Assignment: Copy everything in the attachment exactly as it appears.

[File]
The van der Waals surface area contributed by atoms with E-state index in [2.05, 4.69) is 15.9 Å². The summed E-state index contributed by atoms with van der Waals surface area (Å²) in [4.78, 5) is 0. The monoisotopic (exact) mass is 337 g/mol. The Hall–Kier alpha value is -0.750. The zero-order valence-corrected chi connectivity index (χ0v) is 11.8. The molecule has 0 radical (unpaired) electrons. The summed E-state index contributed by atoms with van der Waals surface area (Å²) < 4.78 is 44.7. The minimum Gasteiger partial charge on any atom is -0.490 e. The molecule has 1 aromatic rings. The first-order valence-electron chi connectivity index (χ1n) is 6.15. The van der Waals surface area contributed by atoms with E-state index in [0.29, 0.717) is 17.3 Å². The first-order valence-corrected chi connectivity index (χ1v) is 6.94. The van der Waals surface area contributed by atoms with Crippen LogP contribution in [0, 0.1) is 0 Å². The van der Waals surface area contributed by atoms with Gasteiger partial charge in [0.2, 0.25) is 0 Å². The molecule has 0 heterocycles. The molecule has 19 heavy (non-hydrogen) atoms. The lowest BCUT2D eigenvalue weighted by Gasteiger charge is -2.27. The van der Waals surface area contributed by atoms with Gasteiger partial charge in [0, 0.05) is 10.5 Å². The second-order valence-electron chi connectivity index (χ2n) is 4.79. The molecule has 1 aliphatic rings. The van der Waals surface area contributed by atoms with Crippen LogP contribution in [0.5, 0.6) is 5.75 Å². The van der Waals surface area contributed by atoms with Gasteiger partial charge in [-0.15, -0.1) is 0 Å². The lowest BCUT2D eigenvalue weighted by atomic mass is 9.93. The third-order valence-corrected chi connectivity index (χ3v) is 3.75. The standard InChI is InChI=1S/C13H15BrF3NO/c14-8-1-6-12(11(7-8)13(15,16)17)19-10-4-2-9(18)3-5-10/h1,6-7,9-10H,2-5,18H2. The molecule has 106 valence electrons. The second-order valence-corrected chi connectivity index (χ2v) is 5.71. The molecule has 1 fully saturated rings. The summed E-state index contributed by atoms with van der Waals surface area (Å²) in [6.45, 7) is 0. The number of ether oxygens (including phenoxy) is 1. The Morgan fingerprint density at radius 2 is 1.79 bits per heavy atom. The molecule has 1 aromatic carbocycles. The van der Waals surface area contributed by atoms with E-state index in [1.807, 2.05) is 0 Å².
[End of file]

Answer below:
The van der Waals surface area contributed by atoms with E-state index in [2.05, 4.69) is 15.9 Å². The summed E-state index contributed by atoms with van der Waals surface area (Å²) in [4.78, 5) is 0. The monoisotopic (exact) mass is 337 g/mol. The Hall–Kier alpha value is -0.750. The zero-order valence-corrected chi connectivity index (χ0v) is 11.8. The molecule has 0 radical (unpaired) electrons. The summed E-state index contributed by atoms with van der Waals surface area (Å²) < 4.78 is 44.7. The minimum Gasteiger partial charge on any atom is -0.490 e. The molecule has 1 aromatic rings. The first-order valence-electron chi connectivity index (χ1n) is 6.15. The van der Waals surface area contributed by atoms with E-state index in [0.29, 0.717) is 17.3 Å². The first-order valence-corrected chi connectivity index (χ1v) is 6.94. The van der Waals surface area contributed by atoms with Crippen LogP contribution in [0, 0.1) is 0 Å². The van der Waals surface area contributed by atoms with Gasteiger partial charge in [0.2, 0.25) is 0 Å². The molecule has 0 heterocycles. The molecule has 19 heavy (non-hydrogen) atoms. The lowest BCUT2D eigenvalue weighted by Gasteiger charge is -2.27. The van der Waals surface area contributed by atoms with Gasteiger partial charge in [0, 0.05) is 10.5 Å². The second-order valence-electron chi connectivity index (χ2n) is 4.79. The molecule has 1 aliphatic rings. The van der Waals surface area contributed by atoms with Crippen LogP contribution in [0.5, 0.6) is 5.75 Å². The van der Waals surface area contributed by atoms with Gasteiger partial charge in [-0.15, -0.1) is 0 Å². The lowest BCUT2D eigenvalue weighted by atomic mass is 9.93. The third-order valence-corrected chi connectivity index (χ3v) is 3.75. The standard InChI is InChI=1S/C13H15BrF3NO/c14-8-1-6-12(11(7-8)13(15,16)17)19-10-4-2-9(18)3-5-10/h1,6-7,9-10H,2-5,18H2. The molecule has 106 valence electrons. The second-order valence-corrected chi connectivity index (χ2v) is 5.71. The molecule has 1 fully saturated rings. The summed E-state index contributed by atoms with van der Waals surface area (Å²) in [6.45, 7) is 0. The number of ether oxygens (including phenoxy) is 1. The Morgan fingerprint density at radius 2 is 1.79 bits per heavy atom. The molecule has 1 aromatic carbocycles. The van der Waals surface area contributed by atoms with E-state index in [1.807, 2.05) is 0 Å².